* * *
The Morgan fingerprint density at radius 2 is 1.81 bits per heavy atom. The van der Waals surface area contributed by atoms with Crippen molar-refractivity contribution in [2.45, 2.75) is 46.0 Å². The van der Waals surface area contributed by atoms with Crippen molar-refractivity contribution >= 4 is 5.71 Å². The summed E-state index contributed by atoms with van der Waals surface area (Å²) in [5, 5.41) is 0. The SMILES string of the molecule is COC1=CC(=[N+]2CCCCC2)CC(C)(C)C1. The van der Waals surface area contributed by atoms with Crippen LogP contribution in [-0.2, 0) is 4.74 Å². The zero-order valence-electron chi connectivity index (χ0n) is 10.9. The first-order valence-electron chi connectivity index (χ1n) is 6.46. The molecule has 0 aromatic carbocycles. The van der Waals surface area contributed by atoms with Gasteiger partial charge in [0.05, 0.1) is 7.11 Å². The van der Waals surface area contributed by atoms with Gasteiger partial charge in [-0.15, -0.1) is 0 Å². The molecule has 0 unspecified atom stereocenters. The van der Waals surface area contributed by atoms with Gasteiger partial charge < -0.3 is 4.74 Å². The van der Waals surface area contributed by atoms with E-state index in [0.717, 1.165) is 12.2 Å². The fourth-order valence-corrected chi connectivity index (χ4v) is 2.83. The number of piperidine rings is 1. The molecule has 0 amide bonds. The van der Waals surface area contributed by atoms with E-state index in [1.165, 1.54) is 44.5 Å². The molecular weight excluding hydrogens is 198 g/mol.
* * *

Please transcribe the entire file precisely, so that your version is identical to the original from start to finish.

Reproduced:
The Morgan fingerprint density at radius 2 is 1.81 bits per heavy atom. The van der Waals surface area contributed by atoms with Crippen molar-refractivity contribution in [2.45, 2.75) is 46.0 Å². The van der Waals surface area contributed by atoms with Crippen molar-refractivity contribution >= 4 is 5.71 Å². The summed E-state index contributed by atoms with van der Waals surface area (Å²) in [5, 5.41) is 0. The SMILES string of the molecule is COC1=CC(=[N+]2CCCCC2)CC(C)(C)C1. The van der Waals surface area contributed by atoms with Crippen LogP contribution in [-0.2, 0) is 4.74 Å². The zero-order valence-electron chi connectivity index (χ0n) is 10.9. The first-order valence-electron chi connectivity index (χ1n) is 6.46. The molecule has 0 aromatic carbocycles. The van der Waals surface area contributed by atoms with Gasteiger partial charge in [0.05, 0.1) is 7.11 Å². The van der Waals surface area contributed by atoms with Gasteiger partial charge in [-0.15, -0.1) is 0 Å². The molecule has 0 unspecified atom stereocenters. The van der Waals surface area contributed by atoms with Gasteiger partial charge < -0.3 is 4.74 Å². The van der Waals surface area contributed by atoms with E-state index in [0.717, 1.165) is 12.2 Å². The fourth-order valence-corrected chi connectivity index (χ4v) is 2.83. The number of piperidine rings is 1. The molecule has 0 amide bonds. The van der Waals surface area contributed by atoms with E-state index in [1.165, 1.54) is 44.5 Å². The molecular weight excluding hydrogens is 198 g/mol.